Natalia Rost, MD, MPH, is fascinated by the complex mechanisms behind the damage to the brain caused by strokes.
Here is this complex organ, an impossibly ornate bundle of fat and nerves and blood vessels, yet when specific functions are lost after a stroke, the area of brain loss that's responsible can be readily identified. And more importantly, it can heal and be healed.
“It's kind of beautiful in a poetic sense,” Dr. Rost said recently from her office at Massachusetts General Hospital, where she is associate director of acute stroke services.
Dr. Rost's work in unraveling the mysteries behind stroke damage to the brain helped her win the 2012 AAN Michael S. Pessin Stroke Leadership Prize.
The prize is for “emerging neurologists” with a “passion for learning and expanding the field of stroke research.”
“What I've done so far in my career is try to put as much energy, as much enthusiasm (as possible) in trying to figure out why some people go on to have strokes and why others don't,” she said. “And if they happen to have a stroke, how is it that some get away with minimal injury and have better outcomes, and others are devastated?”
Dr. Rost's research ranges from the genetics of stroke to neuroimaging to prediction of outcomes. She contends that using multiple tools to attack the same research question provides an effective and efficient approach to solving complex neurological problems.
Her main line of inquiry now is the role of white matter hyperintensity — or leukoaraiosis, non-specific abnormalities in the brain's white matter that seem to worsen as people age — in predicting stroke and its severity.
It's “a footprint of damage to the brain that exists prior to an acute event,” Dr. Rost said. “Those people who have greater burden of the pre-existing disease actually are more likely to proceed to have a stroke as opposed to transient ischemic attacks. Similarly, their strokes are larger and the clinical outcomes are worse.”
Dr. Rost is using an original methodology to calculate the volume of white matter hyperintensity by putting MRI scans through special software.
So far, she and her fellow researchers have only been studying patients who have had actual strokes. But she is hoping to expand the work to other patients, too, including those getting MRIs for non-emergency reasons.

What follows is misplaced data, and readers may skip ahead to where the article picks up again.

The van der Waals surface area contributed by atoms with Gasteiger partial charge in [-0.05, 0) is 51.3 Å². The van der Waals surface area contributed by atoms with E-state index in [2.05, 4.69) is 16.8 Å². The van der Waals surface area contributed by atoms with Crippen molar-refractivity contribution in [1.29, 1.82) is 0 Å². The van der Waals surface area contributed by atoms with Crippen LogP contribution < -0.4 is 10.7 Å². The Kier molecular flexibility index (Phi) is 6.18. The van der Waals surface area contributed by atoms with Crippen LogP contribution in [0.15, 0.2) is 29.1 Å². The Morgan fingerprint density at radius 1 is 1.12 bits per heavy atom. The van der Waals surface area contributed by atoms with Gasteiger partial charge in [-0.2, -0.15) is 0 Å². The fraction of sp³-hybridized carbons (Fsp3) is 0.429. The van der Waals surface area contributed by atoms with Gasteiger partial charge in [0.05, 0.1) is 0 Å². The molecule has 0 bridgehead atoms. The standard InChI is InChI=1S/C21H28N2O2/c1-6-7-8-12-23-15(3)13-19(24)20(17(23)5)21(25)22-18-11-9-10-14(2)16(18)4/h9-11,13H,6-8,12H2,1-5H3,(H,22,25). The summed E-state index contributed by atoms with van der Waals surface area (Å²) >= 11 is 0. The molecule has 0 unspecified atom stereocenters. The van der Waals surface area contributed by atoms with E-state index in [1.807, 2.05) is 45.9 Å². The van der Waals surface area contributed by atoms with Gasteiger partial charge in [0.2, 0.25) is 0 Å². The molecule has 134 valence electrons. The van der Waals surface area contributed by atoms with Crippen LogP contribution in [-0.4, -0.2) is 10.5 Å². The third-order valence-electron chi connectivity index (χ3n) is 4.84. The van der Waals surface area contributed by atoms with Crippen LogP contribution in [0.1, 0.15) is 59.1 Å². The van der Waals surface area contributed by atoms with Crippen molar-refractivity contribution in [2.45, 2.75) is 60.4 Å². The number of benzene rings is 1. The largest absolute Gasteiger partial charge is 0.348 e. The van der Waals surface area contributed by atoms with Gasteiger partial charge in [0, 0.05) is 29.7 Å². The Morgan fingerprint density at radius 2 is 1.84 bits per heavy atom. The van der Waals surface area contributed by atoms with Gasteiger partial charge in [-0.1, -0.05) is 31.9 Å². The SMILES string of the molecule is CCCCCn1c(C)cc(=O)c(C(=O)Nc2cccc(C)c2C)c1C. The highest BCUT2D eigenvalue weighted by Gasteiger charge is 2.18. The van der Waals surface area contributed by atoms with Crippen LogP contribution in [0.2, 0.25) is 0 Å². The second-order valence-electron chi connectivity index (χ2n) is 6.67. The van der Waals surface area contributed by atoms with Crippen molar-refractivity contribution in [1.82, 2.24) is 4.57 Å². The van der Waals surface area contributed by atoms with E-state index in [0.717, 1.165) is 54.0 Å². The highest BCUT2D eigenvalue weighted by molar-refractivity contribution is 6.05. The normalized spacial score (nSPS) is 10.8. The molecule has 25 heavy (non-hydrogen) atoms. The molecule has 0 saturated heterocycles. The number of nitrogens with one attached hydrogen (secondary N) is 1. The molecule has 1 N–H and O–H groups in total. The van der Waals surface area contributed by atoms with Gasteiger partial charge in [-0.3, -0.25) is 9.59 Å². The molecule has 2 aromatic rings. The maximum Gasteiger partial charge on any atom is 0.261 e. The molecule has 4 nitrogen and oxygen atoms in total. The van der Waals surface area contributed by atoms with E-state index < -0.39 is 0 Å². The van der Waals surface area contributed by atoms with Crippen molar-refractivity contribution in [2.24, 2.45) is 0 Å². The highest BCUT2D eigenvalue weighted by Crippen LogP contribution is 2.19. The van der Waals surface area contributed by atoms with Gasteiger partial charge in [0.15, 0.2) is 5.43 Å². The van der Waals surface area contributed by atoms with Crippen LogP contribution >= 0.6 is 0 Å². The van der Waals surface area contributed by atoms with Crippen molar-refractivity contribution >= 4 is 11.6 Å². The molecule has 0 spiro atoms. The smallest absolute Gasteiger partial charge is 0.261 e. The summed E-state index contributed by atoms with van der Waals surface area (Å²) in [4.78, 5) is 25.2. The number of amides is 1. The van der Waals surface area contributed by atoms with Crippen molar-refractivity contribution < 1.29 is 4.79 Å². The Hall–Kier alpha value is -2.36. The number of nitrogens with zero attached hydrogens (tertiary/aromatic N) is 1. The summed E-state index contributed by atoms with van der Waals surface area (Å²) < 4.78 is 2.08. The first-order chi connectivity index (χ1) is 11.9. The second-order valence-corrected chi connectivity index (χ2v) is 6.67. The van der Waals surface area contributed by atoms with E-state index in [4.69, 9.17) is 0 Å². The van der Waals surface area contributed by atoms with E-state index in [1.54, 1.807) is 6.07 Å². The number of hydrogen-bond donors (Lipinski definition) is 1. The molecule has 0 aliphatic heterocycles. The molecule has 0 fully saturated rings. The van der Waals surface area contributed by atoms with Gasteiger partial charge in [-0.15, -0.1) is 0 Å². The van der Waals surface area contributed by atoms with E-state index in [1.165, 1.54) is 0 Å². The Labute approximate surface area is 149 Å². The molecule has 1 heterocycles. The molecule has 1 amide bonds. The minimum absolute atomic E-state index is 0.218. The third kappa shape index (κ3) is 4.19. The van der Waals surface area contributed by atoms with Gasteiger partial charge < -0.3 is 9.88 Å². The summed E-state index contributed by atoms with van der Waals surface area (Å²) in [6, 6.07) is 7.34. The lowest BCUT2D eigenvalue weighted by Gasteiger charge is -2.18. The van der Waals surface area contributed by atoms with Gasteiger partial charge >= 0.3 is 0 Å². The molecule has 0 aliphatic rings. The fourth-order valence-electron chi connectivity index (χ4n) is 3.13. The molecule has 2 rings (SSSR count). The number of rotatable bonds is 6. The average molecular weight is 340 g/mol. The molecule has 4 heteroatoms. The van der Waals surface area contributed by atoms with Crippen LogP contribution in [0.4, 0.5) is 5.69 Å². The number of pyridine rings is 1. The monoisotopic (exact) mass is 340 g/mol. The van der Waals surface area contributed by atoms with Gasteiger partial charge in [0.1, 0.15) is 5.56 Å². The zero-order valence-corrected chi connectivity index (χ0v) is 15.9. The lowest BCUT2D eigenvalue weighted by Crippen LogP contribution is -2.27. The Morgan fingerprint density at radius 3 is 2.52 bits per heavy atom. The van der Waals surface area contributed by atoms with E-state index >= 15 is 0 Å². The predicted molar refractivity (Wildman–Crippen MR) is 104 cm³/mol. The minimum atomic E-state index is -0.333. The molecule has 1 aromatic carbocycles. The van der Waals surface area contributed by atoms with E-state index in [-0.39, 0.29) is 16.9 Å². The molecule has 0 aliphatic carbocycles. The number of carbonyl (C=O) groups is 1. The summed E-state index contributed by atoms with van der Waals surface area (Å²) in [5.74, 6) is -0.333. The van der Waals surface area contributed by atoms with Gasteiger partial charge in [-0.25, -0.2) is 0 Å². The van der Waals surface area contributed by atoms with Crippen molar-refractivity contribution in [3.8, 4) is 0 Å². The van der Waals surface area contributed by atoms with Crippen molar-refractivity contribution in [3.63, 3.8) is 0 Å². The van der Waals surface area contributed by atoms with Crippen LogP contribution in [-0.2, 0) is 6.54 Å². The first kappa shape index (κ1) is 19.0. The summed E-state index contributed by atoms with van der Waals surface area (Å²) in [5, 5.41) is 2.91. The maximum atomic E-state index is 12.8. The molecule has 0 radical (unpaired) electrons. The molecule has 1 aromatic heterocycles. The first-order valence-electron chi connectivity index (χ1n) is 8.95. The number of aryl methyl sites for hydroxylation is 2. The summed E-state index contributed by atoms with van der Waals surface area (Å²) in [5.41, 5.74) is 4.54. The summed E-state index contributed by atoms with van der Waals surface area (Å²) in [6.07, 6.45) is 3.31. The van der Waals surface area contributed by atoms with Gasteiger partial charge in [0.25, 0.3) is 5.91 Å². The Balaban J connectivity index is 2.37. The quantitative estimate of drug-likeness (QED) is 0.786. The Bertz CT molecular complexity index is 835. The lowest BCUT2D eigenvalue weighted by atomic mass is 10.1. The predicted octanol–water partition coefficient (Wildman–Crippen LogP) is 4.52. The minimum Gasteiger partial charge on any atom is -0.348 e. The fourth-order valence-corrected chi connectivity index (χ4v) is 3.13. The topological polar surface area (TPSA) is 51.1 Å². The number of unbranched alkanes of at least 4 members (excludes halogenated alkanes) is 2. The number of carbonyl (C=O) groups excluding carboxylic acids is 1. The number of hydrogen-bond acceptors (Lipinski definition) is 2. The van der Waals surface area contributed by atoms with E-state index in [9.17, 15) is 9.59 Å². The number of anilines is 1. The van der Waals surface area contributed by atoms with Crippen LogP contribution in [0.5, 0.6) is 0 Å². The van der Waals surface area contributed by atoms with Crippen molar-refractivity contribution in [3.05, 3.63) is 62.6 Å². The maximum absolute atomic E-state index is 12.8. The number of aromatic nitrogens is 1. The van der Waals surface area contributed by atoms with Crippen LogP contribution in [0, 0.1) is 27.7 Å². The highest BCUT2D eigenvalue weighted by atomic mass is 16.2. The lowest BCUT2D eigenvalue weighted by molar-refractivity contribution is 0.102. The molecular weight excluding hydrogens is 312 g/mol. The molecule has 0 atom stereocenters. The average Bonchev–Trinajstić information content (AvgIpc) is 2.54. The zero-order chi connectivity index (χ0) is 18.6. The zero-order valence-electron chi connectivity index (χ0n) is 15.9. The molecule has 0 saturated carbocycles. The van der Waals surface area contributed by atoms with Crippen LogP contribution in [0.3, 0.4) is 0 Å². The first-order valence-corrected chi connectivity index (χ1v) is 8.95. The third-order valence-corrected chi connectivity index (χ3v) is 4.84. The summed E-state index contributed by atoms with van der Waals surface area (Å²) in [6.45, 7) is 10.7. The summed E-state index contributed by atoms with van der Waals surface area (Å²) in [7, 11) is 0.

“If we do that in advance we may actually be able to prevent some strokes from happening,” she said. “Future studies will need to identify therapeutic strategies that would be effective for stroke prevention in these types of patients. Or, if strokes do happen, maybe they'll be smaller and the outcomes will be better.”
Her work is not limited to neuroimaging, though. At this year's AAN meeting, she presented a paper examining stroke patients and cocaine use. The study concludes that cocaine use affects a wider range of stroke victims than previously thought, with a population that is more highly educated than previously reported. The suggestion is that better awareness and wider toxicology screening would be beneficial.
Dr. Rost — who was born in Russia and came to the US for college and her medical training — was one of the lucky ones when it came to medical school — “I've almost always known what I wanted to do.”
She chose to follow Carlos Kase, MD, in his stroke clinic at Boston University School of Medicine. He introduced her to Framingham Heart Study principal investigator Philip Wolf, MD, with whom she worked on a stroke-related Framingham study.
Dr. Rost was captivated by the way the Framingham study approached prediction of cerebrovascular disease from every conceivable angle.
After the study with Dr. Wolf was published, “I got a bug,” she said, more compelled than ever to delve into the factors that lead to stroke. Having completed her neurology residency and stroke fellowship at Massachusetts General Hospital, she remains fascinated.
Dr. Rost began coursework for an MPH at the Harvard School of Public Health in 2008, finishing last year. The statistics and epidemiology training will only make her research more rigorous, she said. And coursework in marketing and management will help with motivating people and with the flow of her research program.
“I think the results are only as good as your ability to formulate the research question, to apply correct methodology, and to analyze the results,” Dr. Rost said.
She may be deeply devoted to the academic nature of her work, but sees herself, above all else, as a caretaker of patients who is not averse to 4 a.m. calls.
“If there's anything we can do for them at any time of the day or night, that would be much more important than getting extra hours of sleep,” she said. “No matter how complicated it could be to organize a particular test or deliver a particular therapy, we could never imagine what kind of stress these acute stroke patients are going through and what kind of trauma their loved ones are living through as well. My mission, both as a clinician and as a scientist, is to do whatever it takes to offer them every opportunity to do well.”
For more about the Michael S. Pessin Stroke Leadership Prize, visit http://bit.ly/II5WpP.